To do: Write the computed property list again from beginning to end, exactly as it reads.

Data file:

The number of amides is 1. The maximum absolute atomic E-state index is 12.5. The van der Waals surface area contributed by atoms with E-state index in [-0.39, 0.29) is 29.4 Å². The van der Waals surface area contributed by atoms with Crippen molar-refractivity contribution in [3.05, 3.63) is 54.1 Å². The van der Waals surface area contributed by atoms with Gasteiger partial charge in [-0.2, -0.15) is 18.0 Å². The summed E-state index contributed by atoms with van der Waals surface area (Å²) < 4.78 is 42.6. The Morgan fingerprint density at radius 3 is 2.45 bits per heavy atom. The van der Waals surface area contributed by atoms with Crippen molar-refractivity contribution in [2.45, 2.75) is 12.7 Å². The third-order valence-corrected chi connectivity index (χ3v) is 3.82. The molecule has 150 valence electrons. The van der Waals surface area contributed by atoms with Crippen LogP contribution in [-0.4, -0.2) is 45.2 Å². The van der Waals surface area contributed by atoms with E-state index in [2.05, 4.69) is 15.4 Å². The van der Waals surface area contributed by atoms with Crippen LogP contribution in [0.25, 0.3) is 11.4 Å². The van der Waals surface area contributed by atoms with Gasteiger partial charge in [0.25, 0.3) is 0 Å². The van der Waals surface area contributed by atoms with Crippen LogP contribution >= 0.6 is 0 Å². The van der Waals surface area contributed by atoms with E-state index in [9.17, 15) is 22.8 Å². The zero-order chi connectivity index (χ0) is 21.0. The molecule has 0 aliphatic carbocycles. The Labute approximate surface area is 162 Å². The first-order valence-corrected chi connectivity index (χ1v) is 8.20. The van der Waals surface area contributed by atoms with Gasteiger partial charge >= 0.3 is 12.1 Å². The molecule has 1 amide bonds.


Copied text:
The number of amides is 1. The maximum absolute atomic E-state index is 12.5. The van der Waals surface area contributed by atoms with E-state index in [-0.39, 0.29) is 29.4 Å². The van der Waals surface area contributed by atoms with Crippen molar-refractivity contribution in [3.05, 3.63) is 54.1 Å². The van der Waals surface area contributed by atoms with Gasteiger partial charge in [-0.2, -0.15) is 18.0 Å². The summed E-state index contributed by atoms with van der Waals surface area (Å²) < 4.78 is 42.6. The Morgan fingerprint density at radius 3 is 2.45 bits per heavy atom. The van der Waals surface area contributed by atoms with Crippen molar-refractivity contribution in [2.45, 2.75) is 12.7 Å². The third-order valence-corrected chi connectivity index (χ3v) is 3.82. The molecule has 150 valence electrons. The van der Waals surface area contributed by atoms with Crippen LogP contribution in [-0.4, -0.2) is 45.2 Å². The van der Waals surface area contributed by atoms with E-state index in [2.05, 4.69) is 15.4 Å². The van der Waals surface area contributed by atoms with Crippen LogP contribution in [0.25, 0.3) is 11.4 Å². The van der Waals surface area contributed by atoms with Gasteiger partial charge in [0.25, 0.3) is 0 Å². The van der Waals surface area contributed by atoms with Crippen LogP contribution >= 0.6 is 0 Å². The van der Waals surface area contributed by atoms with E-state index in [9.17, 15) is 22.8 Å². The zero-order chi connectivity index (χ0) is 21.0. The molecule has 0 aliphatic carbocycles. The Labute approximate surface area is 162 Å². The first-order valence-corrected chi connectivity index (χ1v) is 8.20. The van der Waals surface area contributed by atoms with Gasteiger partial charge >= 0.3 is 12.1 Å². The molecule has 1 amide bonds.